From forced exodus to a better life: providing essential information helps migrants regain hope

Publication date: Jul 25, 2022

In the last 30 years, the number of migrants from Central America has increased by 137%, from 6.82 million to almost 16.2 million. In Mexico alone, in the first half of 2022, 58,642 people requested asylum, an increase of 14.88% compared to the same period in 2021, according to a report by the Mexican Commission for Refugee Assistance (COMAR). These 58,642 requests were made by people from 105 countries, with Honduras, Guatemala and Haiti among the most frequent nationalities. The continued worsening of this migration crisis makes it essential to expand the project, not only in Mexico, but also in other countries in the region.

Since the migrants’ situation is constantly changing, TSF is improving the quality of the information materials on an ongoing basis. We are currently working on creating a database of the services that each centre offers, such as consultations with a psychologist, access to a local temporary job pool, or legal assistance for refugees. This support during their journey ensures that they have all the information they need and protects them by avoiding them feeling alone and vulnerable.  Access to this information also allows them to make informed decisions throughout their journey.

In one of our last visits, we met Sofia (her name has been changed to protect her identity) at Casa Nicolas in Guadalupe, Mexico, and she shared parts of her story with us. She escaped violence and extortion in Honduras and travelled in a caravan with other migrants. With her two daughters and three brothers, they travelled through several cities until they reached Guadalupe. There, they found the shelter Casa Nicolás and stayed for a while. At the centre, Sofia saw the screen and learned about the dangers of crossing the border, especially when traveling with minors. As a result, she decided to stay to request asylum.

"When I saw the screen I started to analyse the situation, I saw information from COMAR and I decided it was better to stay here. What we want is to survive. I realised how exposed you are on the way to the border from Monterrey.” All members of her family are now permanent residents, they settled in Monterrey and have no intention of going to the United States. Sofia currently works at Casa Nicolás as a cook and she looks at the screen from time to time: "I think the screen is excellent, the warnings, the information is very relevant. I’ve seen the information has improved a lot, especially the travel advice. I would like more shelters to have this kind of screens”.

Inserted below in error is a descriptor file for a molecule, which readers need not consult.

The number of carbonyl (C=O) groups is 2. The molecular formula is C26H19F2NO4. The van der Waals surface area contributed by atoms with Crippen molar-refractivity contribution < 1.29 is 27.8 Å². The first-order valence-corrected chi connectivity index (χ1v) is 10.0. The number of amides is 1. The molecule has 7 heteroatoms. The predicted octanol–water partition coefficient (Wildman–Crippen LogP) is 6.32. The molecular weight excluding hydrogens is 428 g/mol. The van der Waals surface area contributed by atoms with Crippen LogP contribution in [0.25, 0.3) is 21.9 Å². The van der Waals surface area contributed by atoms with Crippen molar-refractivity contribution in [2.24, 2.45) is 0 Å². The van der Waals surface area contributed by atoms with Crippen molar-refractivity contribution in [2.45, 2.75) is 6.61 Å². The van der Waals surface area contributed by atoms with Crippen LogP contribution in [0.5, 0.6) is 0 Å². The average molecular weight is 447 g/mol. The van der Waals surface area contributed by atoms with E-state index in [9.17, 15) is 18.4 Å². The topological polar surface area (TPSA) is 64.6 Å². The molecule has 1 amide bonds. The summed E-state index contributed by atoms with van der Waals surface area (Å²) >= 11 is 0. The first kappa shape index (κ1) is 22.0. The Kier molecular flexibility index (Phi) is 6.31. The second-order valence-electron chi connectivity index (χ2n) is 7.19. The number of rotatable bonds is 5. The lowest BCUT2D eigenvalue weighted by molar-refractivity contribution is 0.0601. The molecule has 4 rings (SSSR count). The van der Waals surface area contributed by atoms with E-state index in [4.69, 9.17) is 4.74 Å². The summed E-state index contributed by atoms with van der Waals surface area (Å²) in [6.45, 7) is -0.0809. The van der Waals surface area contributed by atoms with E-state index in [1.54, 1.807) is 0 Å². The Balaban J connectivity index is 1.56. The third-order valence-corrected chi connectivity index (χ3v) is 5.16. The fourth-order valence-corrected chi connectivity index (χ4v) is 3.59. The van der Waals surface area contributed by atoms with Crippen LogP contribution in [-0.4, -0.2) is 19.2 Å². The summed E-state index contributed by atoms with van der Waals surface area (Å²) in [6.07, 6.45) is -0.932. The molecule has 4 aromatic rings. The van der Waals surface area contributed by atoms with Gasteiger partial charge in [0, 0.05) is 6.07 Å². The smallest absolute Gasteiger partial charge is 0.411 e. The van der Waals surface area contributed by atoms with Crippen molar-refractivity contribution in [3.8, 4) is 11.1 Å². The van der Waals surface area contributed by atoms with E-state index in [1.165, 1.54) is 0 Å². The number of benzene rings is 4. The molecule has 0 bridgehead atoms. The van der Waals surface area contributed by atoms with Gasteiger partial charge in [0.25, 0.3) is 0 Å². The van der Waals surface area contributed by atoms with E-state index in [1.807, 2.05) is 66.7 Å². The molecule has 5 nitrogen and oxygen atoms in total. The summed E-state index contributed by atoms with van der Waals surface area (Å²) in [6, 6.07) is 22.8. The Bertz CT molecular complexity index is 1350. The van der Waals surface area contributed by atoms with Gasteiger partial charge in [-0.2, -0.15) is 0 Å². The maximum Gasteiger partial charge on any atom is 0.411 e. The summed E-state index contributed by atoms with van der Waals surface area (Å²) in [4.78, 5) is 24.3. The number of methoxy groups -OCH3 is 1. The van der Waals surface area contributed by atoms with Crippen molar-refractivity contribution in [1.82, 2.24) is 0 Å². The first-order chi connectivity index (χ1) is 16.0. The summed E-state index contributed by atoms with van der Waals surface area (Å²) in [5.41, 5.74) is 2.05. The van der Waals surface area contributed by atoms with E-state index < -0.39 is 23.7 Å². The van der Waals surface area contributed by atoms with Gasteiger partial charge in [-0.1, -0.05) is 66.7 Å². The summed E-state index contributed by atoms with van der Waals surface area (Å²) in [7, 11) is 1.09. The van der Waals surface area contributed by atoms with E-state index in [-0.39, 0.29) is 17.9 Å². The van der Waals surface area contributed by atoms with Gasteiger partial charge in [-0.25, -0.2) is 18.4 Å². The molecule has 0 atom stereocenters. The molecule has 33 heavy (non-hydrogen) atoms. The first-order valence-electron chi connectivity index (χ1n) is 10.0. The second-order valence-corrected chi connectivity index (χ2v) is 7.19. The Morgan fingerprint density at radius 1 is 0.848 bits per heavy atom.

Sofias words are one of the best kinds of motivation for us, not only to keep working and improving the information we share, but also to keep expanding the project. Hundreds of thousands of people transit through Mexico every year, facing dangers and uncertainty about their future. Many migrants leave their homes in a state of emergency due to local violence and lack of economic welfare. Providing information about their rights, safety, and legal opportunities gives them the tools to navigate the obstacles they find throughout their route. It gives them hope that a better quality of life is not only possible, but their given right. In this unstable and uncertain migration situation, this shift in mindset makes refugees less vulnerable to the risks they face every day.

Improving the situation of migrants is seen by all as a humanitarian emergency. The north of Central America is defined by the United Nations Refugee Agency as one of the most dangerous places on the planet. Violence, poverty, droughts and their consequences mean that for thousands of people, leaving their homes is not a choice, but a need for survival. And the situation is only getting worse. While a better migration policy is needed, the root causes of these crises can only be addressed through strong commitments beyond the regional level.

Related mission